Is a sleeveless sweater shell, like this: http://www.landsend.com/pp/PerformanceSleevelessShell~213881_59.html?bcc=y&action=order_more&sku_0=::LOA&CM_MERCH=IDX_Women-_-Sweaters&origin=index, the same as number 3 or different.
    To my mind the lack of sheerness makes it more acceptable. What do you think?

    • MeliaraofTlanth :

      In my mind, yes, I think it’s more acceptable. It’s more substantial somehow. Also sleeveless button downs are fine. Just something with more heft or structure. I would wear 3 under a suit and take off the jacket if I was hot, but I probably wouldn’t intentionally wear it as a separate.

      • I *might* wear a sleeveless button down or a sheath dress in the summer (under a jacket, but then take the jacket off), but that is the extent of it. (and, in thinking about it further, I doubt that I would).

        I just don’t feel professional when I have bare arms. I can’t explain why I don’t think its appropriate or unprofessional, because arms in and of themselves are not scandalous. It just doesn’t feel like office-wear. I would feel weird talking to an older partner (male or female) with bare arms.

    • definitely better. both the material and the less scoopy neck.

    • Yeah – much higher neckline, broader shoulder coverage, not shiny. A-OK in my book.

  16. Tossing this into the mix … assuming your office culture/codes are OK with sleeveless, I still think there’s something to be said for the state of your arms, and whether you want to bare them or not! I know this is un-PC but some of us love our bare arms and some of us don’t … shape, size, tone, etc. If you’re going to go sleeveless, take care of your arms … and for goodness sakes, shave. No matter how great your office, sleeveless shirt, or arms are, there are certain things that nobody in an office should see, even by accident.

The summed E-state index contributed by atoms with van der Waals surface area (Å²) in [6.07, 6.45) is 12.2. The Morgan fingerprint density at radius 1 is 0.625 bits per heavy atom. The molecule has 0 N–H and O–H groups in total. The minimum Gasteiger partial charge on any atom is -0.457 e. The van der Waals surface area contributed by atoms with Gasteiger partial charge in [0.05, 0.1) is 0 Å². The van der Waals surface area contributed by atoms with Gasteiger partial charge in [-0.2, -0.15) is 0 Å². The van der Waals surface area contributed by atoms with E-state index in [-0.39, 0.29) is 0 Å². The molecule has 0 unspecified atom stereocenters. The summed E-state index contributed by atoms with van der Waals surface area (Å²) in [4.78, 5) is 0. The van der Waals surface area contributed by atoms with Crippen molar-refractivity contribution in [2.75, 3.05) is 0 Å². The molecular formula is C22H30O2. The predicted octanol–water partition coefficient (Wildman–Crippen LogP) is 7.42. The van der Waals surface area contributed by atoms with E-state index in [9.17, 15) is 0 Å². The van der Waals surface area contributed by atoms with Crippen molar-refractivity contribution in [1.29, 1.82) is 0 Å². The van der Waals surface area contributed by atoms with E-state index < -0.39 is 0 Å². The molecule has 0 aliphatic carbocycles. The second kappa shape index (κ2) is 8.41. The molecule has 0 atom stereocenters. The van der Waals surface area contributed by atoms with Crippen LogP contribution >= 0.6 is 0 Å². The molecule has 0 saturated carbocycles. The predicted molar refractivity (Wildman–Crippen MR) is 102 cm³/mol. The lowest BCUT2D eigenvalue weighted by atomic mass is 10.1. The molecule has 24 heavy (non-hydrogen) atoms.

Oh, and I’d wear #4 to work with my passable arms. 1-3, only underneath something.

    • I think there is a valid point to this. I think the same rule applies to the the stocking issue. Some legs just don’t startle you as “bare legs” and some do. I think your goals should always be to not startle anyone in your work environment.

      I also think that part of this depends on your office, your geography, and, importantly, the time of year. I think I would probably look very inappropriate in my NY office right now wearing top no. 4. But I would darn right blend in wearing that same top in mid-July. So context is really key here.

    • As someone who decidedly does NOT love my bare arms, I agree with this. My arms don’t make the shirt itself any more or less “appropriate,” but they definitely factor into whether I’d feel right wearing it to work.
      However, I have to protest the advice to “take care” of our arms…some things, like my batwings, only a surgeon could take care of. Some people have belly pooch or thunder thighs, I have lunch lady arms, and we all have Mother Nature to thank.

    • Are you talking about shaving the hair on top of your forearm? Does anyone do that? I shave underarm hair… do others shave arm hair on top?

      • i’m talking about what you’re talking about. :) i’ve never heard of anyone shaving hair on top, although i guess it’s possible …

        • I have a friend who shaves the top of her arms.. and only wears short sleeve shirts with shaved arms. Its all a bit much.

    • Accountress :

      I think the idea that a woman needs perfect arms in order to wear a sleeveless shirt is ridiculous. My arms are pale pink, freckled, and fat, and I will go sleeveless even if it made someone uncomfortable- honestly, depending on the situation, ESPECIALLY if it made someone uncomfortable.

      • I don’t think it’s about making other people uncomfortable, it’s about what you yourself are comfortable with other people seeing. I personally hatehatehate my upper arms, so I wouldn’t want to show them off in a work setting. If you’re comfortable with yours (and it sounds like you are, that’s awesome and I’m super jealous) and your office is more casual, then by all means, go sleeveless!